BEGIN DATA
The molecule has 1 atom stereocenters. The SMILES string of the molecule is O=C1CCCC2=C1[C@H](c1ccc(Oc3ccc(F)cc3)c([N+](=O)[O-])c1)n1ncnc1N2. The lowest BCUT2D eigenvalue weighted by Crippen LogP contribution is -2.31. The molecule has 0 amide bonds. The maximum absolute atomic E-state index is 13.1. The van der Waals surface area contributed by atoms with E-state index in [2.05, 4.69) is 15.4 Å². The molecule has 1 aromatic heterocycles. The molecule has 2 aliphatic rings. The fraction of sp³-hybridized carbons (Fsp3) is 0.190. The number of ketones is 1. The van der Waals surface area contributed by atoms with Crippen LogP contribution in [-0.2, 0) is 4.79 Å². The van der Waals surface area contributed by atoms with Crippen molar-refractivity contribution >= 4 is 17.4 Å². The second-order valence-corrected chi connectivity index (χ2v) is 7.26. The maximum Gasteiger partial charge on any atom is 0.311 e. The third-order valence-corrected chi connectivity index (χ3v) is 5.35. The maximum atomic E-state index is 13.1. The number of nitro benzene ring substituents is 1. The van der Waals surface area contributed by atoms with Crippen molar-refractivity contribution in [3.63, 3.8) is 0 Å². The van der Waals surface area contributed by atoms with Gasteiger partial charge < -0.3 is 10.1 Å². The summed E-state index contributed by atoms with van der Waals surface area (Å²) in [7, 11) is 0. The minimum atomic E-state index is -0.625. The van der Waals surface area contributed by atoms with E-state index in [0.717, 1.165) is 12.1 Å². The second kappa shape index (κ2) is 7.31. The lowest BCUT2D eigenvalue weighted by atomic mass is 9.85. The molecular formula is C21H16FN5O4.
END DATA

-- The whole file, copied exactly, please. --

The molecule has 1 atom stereocenters. The SMILES string of the molecule is O=C1CCCC2=C1[C@H](c1ccc(Oc3ccc(F)cc3)c([N+](=O)[O-])c1)n1ncnc1N2. The lowest BCUT2D eigenvalue weighted by Crippen LogP contribution is -2.31. The molecule has 0 amide bonds. The maximum absolute atomic E-state index is 13.1. The van der Waals surface area contributed by atoms with E-state index in [2.05, 4.69) is 15.4 Å². The molecule has 1 aromatic heterocycles. The molecule has 2 aliphatic rings. The fraction of sp³-hybridized carbons (Fsp3) is 0.190. The number of ketones is 1. The van der Waals surface area contributed by atoms with Crippen LogP contribution in [-0.2, 0) is 4.79 Å². The van der Waals surface area contributed by atoms with Crippen molar-refractivity contribution >= 4 is 17.4 Å². The second-order valence-corrected chi connectivity index (χ2v) is 7.26. The maximum Gasteiger partial charge on any atom is 0.311 e. The third-order valence-corrected chi connectivity index (χ3v) is 5.35. The maximum atomic E-state index is 13.1. The number of nitro benzene ring substituents is 1. The van der Waals surface area contributed by atoms with Crippen molar-refractivity contribution in [3.63, 3.8) is 0 Å². The van der Waals surface area contributed by atoms with Gasteiger partial charge < -0.3 is 10.1 Å². The summed E-state index contributed by atoms with van der Waals surface area (Å²) in [7, 11) is 0. The minimum atomic E-state index is -0.625. The van der Waals surface area contributed by atoms with E-state index in [0.717, 1.165) is 12.1 Å². The second kappa shape index (κ2) is 7.31. The lowest BCUT2D eigenvalue weighted by atomic mass is 9.85. The molecular formula is C21H16FN5O4.